Giving as good as you get…

angelfaceThere’s a wonderfully dark little tale in this week’s Radio Times, about the background to filming the classic noir movie Angel Face.

Apparently during one particular (somewhat notorious) scene, director Otto Preminger insisted that Robert Mitchum slap star Jean Simmons across the face over and over again, in the interests of ‘authenticity’ and getting the footage right.

Simmons was probably getting upset (I know I would) and the story goes that Mitchum snapped, turned round and whacked Preminger with exactly the same amount of force. The director promptly fled, and later tried to insist that Mitchum should be sacked. Luckily saner voices prevailed, Mitchum stayed, and the film is, of course, brilliant.

Even the experts at the Radio Times don’t know if the tale is apocryphal or not. But it makes a nice point about being prepared to take what you give out, as well as giving us some eye-opening behind-the-scenes details of the process of creating a classic movie.

Advertisements

Crime Novel of the Year

The Radio Times has recently added a book page to its ‘Your RT’ section (at the back of the magazine).  I don’t always have time to browse it, but this week’s caught my eye because it’s looking at the six books shortlisted for the Theakstons Old Peculier Crime Novel of the Year award.

In case you haven’t seen the list, it comprises ‘The Facts of Life and Death’ by Belinda Bauer; ‘The Axeman’s Jazz’ by Ray Celestin; ‘The Outcast Dead’ by Elly Griffiths; ‘Someone Else’s Skin’ by Sarah Hilary; ‘The Devil in the Marshalsea’ by Antonia Hodgson; and Peter May’s ‘Entry Island’.  The books range from psychological noir to historical crime via slightly more standard whodunnits and police procedurals.  There’s a mini-review of each, and all sound thoroughly intriguing – although unusually for me, the one that stood out was Hodgson’s ‘Marshalsea’.  I don’t read a lot of historical crime but anything that involves a ‘charming layabout’ and an ‘enigmatic cellmate… known as ‘The Devil” certainly piques my interest!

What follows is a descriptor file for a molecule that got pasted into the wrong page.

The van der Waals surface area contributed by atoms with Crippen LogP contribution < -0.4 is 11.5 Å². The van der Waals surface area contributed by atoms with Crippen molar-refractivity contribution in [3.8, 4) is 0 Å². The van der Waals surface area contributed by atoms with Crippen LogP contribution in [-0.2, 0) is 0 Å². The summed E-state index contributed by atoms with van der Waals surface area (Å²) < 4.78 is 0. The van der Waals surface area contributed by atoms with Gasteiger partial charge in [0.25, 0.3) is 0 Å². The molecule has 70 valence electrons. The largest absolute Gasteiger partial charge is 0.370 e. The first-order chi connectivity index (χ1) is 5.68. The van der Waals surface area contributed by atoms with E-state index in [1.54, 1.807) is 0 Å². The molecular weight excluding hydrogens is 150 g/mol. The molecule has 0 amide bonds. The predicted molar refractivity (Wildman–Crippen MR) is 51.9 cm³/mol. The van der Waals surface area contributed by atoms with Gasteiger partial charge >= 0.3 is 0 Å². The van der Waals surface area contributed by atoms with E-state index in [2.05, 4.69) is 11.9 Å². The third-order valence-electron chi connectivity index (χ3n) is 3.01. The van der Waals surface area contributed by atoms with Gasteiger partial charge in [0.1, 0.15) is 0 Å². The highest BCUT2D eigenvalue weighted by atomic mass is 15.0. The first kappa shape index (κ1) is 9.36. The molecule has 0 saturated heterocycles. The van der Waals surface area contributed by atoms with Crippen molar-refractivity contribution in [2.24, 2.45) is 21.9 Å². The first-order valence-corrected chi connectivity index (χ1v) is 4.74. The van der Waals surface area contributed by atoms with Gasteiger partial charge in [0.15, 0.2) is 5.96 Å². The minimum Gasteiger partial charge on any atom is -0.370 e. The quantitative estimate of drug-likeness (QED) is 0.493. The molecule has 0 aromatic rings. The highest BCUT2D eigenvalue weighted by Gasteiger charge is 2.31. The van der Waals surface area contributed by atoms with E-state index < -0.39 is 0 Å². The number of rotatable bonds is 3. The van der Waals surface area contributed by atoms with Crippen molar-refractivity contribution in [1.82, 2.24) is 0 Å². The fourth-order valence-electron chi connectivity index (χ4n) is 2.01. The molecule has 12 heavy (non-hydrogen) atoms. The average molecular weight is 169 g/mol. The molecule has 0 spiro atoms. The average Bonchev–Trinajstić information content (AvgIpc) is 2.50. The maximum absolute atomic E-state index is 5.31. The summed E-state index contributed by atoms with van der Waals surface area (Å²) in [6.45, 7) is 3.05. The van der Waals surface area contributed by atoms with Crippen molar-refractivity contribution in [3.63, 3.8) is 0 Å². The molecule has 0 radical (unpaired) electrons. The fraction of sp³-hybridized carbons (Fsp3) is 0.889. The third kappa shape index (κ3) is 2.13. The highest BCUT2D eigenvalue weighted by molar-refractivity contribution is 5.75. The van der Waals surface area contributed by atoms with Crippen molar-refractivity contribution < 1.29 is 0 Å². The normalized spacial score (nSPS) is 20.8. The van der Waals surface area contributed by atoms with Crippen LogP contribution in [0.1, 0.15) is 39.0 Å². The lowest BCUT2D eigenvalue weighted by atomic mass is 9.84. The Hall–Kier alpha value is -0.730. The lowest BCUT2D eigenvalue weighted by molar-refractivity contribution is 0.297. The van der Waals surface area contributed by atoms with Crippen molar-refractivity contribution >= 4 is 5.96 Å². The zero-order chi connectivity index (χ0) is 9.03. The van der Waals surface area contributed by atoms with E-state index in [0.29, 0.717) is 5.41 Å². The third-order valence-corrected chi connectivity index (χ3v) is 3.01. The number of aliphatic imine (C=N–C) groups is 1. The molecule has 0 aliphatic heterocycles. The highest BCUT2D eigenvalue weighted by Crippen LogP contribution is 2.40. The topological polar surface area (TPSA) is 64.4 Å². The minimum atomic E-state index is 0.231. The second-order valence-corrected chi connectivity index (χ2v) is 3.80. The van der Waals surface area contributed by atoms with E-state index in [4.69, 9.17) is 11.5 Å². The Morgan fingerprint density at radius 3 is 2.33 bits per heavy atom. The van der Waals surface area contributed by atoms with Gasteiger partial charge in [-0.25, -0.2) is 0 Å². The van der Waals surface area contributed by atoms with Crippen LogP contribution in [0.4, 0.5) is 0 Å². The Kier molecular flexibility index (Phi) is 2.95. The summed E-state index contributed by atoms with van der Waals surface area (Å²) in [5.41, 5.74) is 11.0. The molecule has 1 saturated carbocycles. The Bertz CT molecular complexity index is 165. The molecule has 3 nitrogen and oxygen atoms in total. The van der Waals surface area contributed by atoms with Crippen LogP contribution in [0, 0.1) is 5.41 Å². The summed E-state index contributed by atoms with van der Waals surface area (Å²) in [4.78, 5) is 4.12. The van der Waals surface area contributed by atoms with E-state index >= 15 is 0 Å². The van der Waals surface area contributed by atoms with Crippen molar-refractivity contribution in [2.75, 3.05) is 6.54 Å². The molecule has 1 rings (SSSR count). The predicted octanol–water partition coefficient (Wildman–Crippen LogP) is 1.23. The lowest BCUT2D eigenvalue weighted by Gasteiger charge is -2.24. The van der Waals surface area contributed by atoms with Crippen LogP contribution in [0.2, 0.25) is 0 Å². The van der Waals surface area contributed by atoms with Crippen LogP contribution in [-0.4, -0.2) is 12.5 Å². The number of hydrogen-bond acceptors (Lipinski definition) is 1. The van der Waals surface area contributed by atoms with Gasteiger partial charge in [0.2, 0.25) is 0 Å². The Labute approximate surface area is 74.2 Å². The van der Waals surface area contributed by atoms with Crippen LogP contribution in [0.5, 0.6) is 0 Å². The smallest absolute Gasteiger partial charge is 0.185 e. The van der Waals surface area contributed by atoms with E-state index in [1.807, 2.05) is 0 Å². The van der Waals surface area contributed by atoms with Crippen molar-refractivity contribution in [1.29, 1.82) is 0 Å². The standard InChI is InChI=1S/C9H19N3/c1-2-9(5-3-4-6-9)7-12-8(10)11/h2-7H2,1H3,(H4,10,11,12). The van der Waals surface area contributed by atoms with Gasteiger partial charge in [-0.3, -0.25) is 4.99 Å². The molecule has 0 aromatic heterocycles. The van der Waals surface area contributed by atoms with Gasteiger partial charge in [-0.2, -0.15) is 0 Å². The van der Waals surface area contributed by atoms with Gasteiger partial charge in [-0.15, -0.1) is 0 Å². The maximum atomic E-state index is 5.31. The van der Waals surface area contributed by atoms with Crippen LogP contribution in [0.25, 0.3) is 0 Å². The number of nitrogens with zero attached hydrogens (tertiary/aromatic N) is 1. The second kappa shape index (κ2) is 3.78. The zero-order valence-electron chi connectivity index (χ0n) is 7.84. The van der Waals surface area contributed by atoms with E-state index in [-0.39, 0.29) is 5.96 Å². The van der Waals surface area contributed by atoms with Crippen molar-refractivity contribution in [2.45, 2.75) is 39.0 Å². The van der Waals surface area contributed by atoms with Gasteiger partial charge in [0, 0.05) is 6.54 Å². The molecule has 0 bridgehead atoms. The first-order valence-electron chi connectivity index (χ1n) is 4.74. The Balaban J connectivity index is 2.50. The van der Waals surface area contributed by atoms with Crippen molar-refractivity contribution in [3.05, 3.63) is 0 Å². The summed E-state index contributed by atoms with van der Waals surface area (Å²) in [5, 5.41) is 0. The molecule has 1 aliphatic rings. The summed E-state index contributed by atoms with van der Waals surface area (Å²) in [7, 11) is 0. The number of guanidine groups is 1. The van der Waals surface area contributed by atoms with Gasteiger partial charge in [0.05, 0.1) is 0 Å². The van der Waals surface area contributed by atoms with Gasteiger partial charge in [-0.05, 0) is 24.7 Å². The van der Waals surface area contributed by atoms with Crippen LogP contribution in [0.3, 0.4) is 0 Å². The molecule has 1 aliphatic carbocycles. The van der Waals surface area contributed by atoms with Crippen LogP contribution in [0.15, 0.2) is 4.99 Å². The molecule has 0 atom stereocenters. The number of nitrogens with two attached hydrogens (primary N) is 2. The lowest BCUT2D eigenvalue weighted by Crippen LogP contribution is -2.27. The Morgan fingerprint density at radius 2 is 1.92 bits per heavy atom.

This article doesn’t seem to be available online so if you’re interested in reading all the reviews, get hold of the 4-10th July issue and turn to page 138.  And if you’d like to vote for your favourite book, you apparently can, by visiting theakstons.co.uk any time up to 15th July.

Which new tv detectives?

There’s a fun article in next week’s (5-11 July) issue of Radio Times, in which Alison Graham takes the shortlist for the Theakstons Old Peculier Crime Novel of the Year Award and wonders which would translate best to television.

The shortlist is as follows:

‘Dying Fall’ by Elly Griffiths (about forensic archaeologist Ruth Galloway, who sounds rather like a Vera Stanhope clone);

‘The Necessary Death of Lewis Winter’ by Malcolm Mackay (hardboiled novel about a gangland hit);

‘The Red Road’ by Denise Mina (Glasgow-set tale of murder and child abuse);

‘Eleven Days’ by Stav Sherez (chalk-and-cheese cops solve a murder in a convent);

‘The Chessmen’ by Peter May (the third in his Isle of Lewis based crime series); and

‘Rubbernecker’ by Belinda Bauer (psychological thriller involving Asperger’s syndrome medical student).

Ms Graham’s vote for the best translation to Sunday night telly is for either May’s Fin Macleod or Griffiths’ Ruth Galloway. My own favourite would also be Peter May, both because the first book in the series was an absolute cracker, and because the Isle of Lewis would be an amazing place to film a tv series. Think Ann Cleeves’ Shetland only bleaker!

As for the books, I’m ashamed to say I haven’t read any of them, but I hope to put that right during the year.

So that’s what I write

The other day I was leafing through a recent copy of Radio Times magazine, and in particular their film reviews. The classic (and quite brilliant) Ealing comedy ‘Kind Hearts and Coronets’, which was showing again on one of the cable channels, was featured, and the reviewer described it as ‘comédie noir’.

This immediately rang bells for me, because it’s a perfect description for what I write. I’ve never quite known how to classify my stories before: ‘noir’ is a little too dark; ‘humour’ too, well, funny. But that wonderful French phrase sums it up to a ‘t’, and it’s something I’ll be using to tag my work with future potential publishers. So thank you, Radio Times.

On a side note, I really must catch ‘Kind Hearts and Coronets’ again. It’s years since I last watched it and I was too young to really appreciate the blackest of black humour it contains. I can still remember with glee the wonderful (and increasingly eccentric) performances by Alec Guinness as all the members of the aristocratic family. And as for that last line, “My memoirs!”, it has to be one of the best last lines of any noir film.